Low-Carb Diets Linked To Increased Risk Of Heart Rhythm Disorder, Says New Study

Low-carbohydrate diets are very trendy right now, but following them in the long-term may spell doom for your heart. A new study has said that a diet that derives low amount of calories from healthy carbohydrates like whole grains, fruits and starchy vegetables may put you at a higher risk of developing atrial fibrillation (AFib), which is said to be the most common rhythm disorder. The study will be presented at the 68th Annual Scientific Session of American College of Cardiology (ACC), according to a press release published online. The study looked at the health records of 14,000 participants over a period of two decades and analysed their records to draw up the results. The study is said to be the first and the largest to assess the relationship between consumption of carbs and AFib.

AFib is a disease where the heart is prone to arrhythmia. It is a condition where the heartbeat doesn’t have a regular pace and common symptoms of the condition includes palpitations, dizziness and tiredness. People suffering from AFib are said to be five times more likely to have a stroke than those without the condition and it may even lead to heart failure! The research laid emphasis on the recent rise in popularity of low-carb diets like ketogenic diet, paleo diet and Atkins diet, all of which encourage dieters to focus on high intake of proteins, while banning foods rich in sugar and carbs such as grains, legumes, fruits and vegetables.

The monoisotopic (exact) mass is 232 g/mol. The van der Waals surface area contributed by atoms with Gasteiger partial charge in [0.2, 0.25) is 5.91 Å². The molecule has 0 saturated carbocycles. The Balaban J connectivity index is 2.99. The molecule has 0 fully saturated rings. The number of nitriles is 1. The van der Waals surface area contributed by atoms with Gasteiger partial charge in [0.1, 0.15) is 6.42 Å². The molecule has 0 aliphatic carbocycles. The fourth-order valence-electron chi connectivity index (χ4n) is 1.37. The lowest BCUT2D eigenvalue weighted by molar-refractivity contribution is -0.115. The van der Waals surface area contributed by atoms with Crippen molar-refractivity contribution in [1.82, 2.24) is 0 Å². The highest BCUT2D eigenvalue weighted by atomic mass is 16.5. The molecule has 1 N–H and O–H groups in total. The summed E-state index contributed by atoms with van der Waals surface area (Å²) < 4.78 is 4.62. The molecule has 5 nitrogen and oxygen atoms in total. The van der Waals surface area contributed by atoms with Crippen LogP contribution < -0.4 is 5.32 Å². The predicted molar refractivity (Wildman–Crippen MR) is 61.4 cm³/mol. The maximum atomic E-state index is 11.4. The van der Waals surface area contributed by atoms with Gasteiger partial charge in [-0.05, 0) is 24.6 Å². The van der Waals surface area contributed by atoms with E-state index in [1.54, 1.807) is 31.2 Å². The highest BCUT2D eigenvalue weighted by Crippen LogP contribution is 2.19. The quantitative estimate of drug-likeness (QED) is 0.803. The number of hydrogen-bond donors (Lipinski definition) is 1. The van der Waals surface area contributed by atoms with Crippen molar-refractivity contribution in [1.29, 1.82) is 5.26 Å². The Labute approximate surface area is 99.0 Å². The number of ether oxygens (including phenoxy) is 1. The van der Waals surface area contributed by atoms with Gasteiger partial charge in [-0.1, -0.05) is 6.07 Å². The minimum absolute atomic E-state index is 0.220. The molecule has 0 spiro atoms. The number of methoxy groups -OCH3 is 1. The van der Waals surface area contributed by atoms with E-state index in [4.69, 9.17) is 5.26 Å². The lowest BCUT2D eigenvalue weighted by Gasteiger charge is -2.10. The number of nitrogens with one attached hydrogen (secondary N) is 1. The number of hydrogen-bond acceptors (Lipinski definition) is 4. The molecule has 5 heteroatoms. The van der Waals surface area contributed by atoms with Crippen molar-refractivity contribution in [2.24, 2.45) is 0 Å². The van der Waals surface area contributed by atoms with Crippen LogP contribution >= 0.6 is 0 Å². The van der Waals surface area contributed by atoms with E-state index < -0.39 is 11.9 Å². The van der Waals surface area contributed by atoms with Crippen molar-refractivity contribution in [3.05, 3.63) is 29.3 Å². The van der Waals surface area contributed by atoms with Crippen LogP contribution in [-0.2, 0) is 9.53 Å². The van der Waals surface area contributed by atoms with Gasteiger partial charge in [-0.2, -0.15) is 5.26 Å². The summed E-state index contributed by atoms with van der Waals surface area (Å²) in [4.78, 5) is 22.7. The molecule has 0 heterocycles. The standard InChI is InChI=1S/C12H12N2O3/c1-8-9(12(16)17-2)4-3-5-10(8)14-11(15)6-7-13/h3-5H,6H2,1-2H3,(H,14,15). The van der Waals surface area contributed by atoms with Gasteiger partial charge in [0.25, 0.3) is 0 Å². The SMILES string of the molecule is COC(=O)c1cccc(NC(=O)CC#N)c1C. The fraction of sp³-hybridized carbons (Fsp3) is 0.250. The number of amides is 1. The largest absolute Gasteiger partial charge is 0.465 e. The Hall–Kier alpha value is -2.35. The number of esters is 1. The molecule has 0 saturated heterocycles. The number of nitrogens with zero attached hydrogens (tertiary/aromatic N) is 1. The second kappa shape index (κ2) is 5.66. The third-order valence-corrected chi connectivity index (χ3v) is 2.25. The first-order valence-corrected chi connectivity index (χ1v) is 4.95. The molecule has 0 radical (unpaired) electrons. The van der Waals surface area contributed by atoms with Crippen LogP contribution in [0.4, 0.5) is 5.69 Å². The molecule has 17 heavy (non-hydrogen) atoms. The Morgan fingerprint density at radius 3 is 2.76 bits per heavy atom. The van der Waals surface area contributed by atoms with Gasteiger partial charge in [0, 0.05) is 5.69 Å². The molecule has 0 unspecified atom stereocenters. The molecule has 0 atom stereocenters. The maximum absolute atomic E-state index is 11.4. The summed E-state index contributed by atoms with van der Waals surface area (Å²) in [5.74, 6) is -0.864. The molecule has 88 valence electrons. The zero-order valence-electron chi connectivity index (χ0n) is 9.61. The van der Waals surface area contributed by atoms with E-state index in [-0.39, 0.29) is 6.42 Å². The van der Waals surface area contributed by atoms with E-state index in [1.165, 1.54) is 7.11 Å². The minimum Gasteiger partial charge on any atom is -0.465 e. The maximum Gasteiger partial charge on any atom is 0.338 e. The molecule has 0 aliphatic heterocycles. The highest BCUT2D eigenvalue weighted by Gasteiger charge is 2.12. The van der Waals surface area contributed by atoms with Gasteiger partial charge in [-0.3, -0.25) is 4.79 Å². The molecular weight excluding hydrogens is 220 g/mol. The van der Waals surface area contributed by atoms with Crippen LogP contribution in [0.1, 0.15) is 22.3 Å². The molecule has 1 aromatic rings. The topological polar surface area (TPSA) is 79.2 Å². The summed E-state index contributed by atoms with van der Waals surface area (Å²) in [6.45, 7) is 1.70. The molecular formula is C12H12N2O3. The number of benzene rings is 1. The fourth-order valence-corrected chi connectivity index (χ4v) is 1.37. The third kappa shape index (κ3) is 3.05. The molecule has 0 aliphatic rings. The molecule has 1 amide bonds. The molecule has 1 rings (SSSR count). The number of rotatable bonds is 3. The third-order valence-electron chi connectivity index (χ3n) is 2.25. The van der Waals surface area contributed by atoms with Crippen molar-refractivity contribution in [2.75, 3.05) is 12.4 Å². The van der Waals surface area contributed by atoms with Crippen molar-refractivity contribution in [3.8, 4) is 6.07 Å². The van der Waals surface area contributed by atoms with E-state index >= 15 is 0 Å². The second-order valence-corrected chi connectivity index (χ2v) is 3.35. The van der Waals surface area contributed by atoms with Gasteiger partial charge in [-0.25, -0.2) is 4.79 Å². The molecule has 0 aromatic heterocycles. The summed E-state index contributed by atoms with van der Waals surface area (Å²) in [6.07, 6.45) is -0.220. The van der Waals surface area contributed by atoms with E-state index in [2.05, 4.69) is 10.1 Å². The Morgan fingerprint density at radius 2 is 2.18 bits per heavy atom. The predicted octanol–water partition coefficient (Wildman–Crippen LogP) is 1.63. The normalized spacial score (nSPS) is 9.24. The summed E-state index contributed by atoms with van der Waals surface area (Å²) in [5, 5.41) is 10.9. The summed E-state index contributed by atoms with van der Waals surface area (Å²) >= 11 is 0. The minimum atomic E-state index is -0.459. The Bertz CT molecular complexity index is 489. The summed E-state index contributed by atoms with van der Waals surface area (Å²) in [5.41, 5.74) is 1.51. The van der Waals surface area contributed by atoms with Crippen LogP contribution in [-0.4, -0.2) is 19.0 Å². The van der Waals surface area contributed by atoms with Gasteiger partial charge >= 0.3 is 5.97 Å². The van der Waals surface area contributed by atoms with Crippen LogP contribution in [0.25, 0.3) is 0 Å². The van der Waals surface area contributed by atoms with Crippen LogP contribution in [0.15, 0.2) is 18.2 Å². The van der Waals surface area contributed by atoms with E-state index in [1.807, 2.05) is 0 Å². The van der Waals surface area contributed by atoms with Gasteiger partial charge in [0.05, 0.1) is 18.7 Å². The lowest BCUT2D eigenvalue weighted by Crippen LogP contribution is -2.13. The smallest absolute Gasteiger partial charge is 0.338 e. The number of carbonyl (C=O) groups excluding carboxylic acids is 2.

The study’s lead author Dr. Xiaodong Zhuang said that such diets should be recommended with caution, based on the results of the study. He added by saying that the long-term relationship between carb intake and cardiovascular health remains controversial. He also said that low-carbohydrate intake is linked with high incidence of AFib regardless of the quality of protein or fats consumed by dieters. For the study, researchers divided the participants into three separate control groups – those with low carb intake followed diet where carbs comprised less than 44.8 percent of daily calories, those with moderate carb intake had between 44.8 and 52.4 percent and finally those with high carb intake had over 52.4 percent.

Those with low carb intake were a whopping 18 percent more likely to develop AFib as compared to those with moderate carb intake and 16 percent more likely to develop AFib as compared to those with high carb intake. However, the study hasn’t been published in any peer-reviewed journal yet.

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